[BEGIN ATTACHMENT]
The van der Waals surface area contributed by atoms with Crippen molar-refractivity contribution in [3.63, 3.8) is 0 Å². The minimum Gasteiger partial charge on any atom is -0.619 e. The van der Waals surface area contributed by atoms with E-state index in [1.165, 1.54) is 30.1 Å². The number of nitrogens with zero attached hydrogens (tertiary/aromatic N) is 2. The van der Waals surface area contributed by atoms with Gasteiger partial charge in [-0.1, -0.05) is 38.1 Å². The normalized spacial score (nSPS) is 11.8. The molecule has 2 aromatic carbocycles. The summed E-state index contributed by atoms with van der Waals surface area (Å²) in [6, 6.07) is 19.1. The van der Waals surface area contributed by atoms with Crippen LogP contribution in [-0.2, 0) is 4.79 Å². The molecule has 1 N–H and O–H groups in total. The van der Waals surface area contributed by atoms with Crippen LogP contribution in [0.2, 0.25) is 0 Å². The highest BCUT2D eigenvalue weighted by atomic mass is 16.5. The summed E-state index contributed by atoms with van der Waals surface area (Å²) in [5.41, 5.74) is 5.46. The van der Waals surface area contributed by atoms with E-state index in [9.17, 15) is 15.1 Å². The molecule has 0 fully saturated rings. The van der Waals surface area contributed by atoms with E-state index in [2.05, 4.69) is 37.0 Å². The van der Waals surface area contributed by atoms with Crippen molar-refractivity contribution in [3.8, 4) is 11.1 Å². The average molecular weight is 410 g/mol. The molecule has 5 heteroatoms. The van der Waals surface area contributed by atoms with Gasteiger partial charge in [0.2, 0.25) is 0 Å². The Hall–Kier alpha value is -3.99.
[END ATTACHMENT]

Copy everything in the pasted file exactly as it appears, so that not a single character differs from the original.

The van der Waals surface area contributed by atoms with Crippen molar-refractivity contribution in [3.63, 3.8) is 0 Å². The minimum Gasteiger partial charge on any atom is -0.619 e. The van der Waals surface area contributed by atoms with E-state index in [1.165, 1.54) is 30.1 Å². The number of nitrogens with zero attached hydrogens (tertiary/aromatic N) is 2. The van der Waals surface area contributed by atoms with Gasteiger partial charge in [-0.1, -0.05) is 38.1 Å². The normalized spacial score (nSPS) is 11.8. The molecule has 2 aromatic carbocycles. The summed E-state index contributed by atoms with van der Waals surface area (Å²) in [6, 6.07) is 19.1. The van der Waals surface area contributed by atoms with Crippen LogP contribution in [-0.2, 0) is 4.79 Å². The molecule has 1 N–H and O–H groups in total. The van der Waals surface area contributed by atoms with Crippen LogP contribution in [0.2, 0.25) is 0 Å². The highest BCUT2D eigenvalue weighted by atomic mass is 16.5. The summed E-state index contributed by atoms with van der Waals surface area (Å²) in [5.41, 5.74) is 5.46. The van der Waals surface area contributed by atoms with E-state index in [9.17, 15) is 15.1 Å². The molecule has 0 fully saturated rings. The van der Waals surface area contributed by atoms with E-state index in [2.05, 4.69) is 37.0 Å². The van der Waals surface area contributed by atoms with Crippen molar-refractivity contribution in [3.8, 4) is 11.1 Å². The average molecular weight is 410 g/mol. The molecule has 5 heteroatoms. The van der Waals surface area contributed by atoms with Gasteiger partial charge in [0.2, 0.25) is 0 Å². The Hall–Kier alpha value is -3.99.